Over the past six months or so, I've been reconsidering this position, and excitement has given way to despair.
For the first few years of the Python 3 migration, the common wisdom was that a few open source projects would need to migrate, and then the flood gates would open. In the Django world, that meant we needed a WSGI specification, we needed database drivers to migrate, and then we could migrate, and then our users could migrate.
By now, all that has happened, Django (and much of the app ecosystem) now supports Python 3, NumPy and the scientific ecosystem supports Python 3, several new releases of Python itself have been released, and users still aren't using it.
Looking at download statistics for the Python Package Index, we can see that Python 3 represents under 2% of package downloads. Worse still, almost no code is written for Python 3. As I said all of my new code supports Python 3, but I run it locally with Python 2, I test it locally with Python 2; Travis CI runs it under Python 3 for me; certainly none of my code is Python 3 only. At companies with large Python code bases I talk to no one is writing Python 3 code, and basically none of them are thinking about migrating their codebases to Python 3.
Since the time of the Python 3.1 it's been regularly said that the new features and additions the standard library would act as carrots to motivate people to upgrade. Don't get me wrong, Python 3.3 has some really cool stuff in it. But 99% of everybody can't actually use it, so when we tell them "that's better in Python 3", we're really telling them "Fuck You", because nothing is getting fixed for them.
Beyond all of this, it has a nasty pernicious effect on the development of Python itself: it means there's no feedback cycle. The fact that Python 3 is being used exclusively by very early adopters means that what little feedback happens on new features comes from users who may not be totally representative of the broader community. And as we get farther and farther in the 3.X series it gets worse and worse. Now we're building features on top of other features and at no level have they been subjected to actual wide usage.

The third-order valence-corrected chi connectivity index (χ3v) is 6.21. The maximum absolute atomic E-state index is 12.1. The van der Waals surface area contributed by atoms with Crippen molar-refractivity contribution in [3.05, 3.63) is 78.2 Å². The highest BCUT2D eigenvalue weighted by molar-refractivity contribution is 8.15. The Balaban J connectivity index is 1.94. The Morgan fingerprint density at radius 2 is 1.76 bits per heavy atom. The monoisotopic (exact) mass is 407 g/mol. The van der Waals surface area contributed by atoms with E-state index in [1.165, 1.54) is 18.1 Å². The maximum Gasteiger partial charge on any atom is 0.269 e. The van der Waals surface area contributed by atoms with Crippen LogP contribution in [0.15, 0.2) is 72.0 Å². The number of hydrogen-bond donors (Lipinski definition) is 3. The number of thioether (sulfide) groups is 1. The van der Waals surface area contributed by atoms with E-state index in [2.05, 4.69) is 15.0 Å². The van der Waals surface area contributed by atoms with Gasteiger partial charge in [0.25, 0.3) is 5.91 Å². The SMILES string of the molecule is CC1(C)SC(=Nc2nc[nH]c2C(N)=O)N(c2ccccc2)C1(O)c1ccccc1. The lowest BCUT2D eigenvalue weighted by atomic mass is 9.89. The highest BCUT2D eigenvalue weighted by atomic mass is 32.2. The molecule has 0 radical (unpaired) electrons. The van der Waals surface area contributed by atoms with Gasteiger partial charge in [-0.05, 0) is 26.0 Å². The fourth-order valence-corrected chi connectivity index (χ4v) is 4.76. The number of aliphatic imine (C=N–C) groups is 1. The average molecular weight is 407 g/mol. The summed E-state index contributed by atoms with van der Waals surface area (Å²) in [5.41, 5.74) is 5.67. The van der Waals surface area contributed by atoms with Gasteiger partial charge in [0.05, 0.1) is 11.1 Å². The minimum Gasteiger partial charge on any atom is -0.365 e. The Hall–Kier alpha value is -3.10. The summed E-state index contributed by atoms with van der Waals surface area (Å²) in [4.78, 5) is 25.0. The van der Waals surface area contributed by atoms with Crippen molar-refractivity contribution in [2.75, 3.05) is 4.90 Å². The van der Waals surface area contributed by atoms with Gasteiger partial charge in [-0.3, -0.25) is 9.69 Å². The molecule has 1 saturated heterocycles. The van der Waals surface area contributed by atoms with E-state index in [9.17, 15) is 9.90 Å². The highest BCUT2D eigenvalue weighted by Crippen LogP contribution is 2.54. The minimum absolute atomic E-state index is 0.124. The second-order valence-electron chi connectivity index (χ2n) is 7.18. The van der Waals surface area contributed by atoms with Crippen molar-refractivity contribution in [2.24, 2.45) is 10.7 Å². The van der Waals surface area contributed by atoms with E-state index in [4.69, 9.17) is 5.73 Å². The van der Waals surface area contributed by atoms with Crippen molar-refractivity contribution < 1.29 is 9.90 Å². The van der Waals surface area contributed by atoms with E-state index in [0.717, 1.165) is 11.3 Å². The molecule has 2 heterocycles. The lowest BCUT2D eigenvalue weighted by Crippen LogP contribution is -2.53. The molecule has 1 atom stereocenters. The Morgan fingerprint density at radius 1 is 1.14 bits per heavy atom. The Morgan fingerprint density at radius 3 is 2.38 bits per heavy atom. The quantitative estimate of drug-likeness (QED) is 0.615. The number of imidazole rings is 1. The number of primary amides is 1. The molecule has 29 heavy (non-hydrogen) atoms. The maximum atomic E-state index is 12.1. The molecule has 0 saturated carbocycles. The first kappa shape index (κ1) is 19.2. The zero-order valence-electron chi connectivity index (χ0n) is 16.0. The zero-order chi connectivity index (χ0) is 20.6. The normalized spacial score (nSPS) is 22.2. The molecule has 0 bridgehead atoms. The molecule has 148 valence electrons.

First, I think it's because of a lack of urgency. Many years ago, before I knew how to program, the decision to have Python 3 releases live in parallel to Python 2 releases was made. In retrospect this was a mistake, it resulted in a complete lack of urgency for the community to move, and the lack of urgency has given way to lethargy.
Second, I think there's been little uptake because Python 3 is fundamentally unexciting. It doesn't have the super big ticket items people want, such as removal of the GIL or better performance (for which many are using PyPy). Instead it has many new libraries (whose need is largely filled by pip install), and small cleanups which many experienced Python developers just avoid by habit at this point. Certainly nothing that would make one stop their development for any length of time to upgrade, not when Python 2 seems like it's going to be here for a while.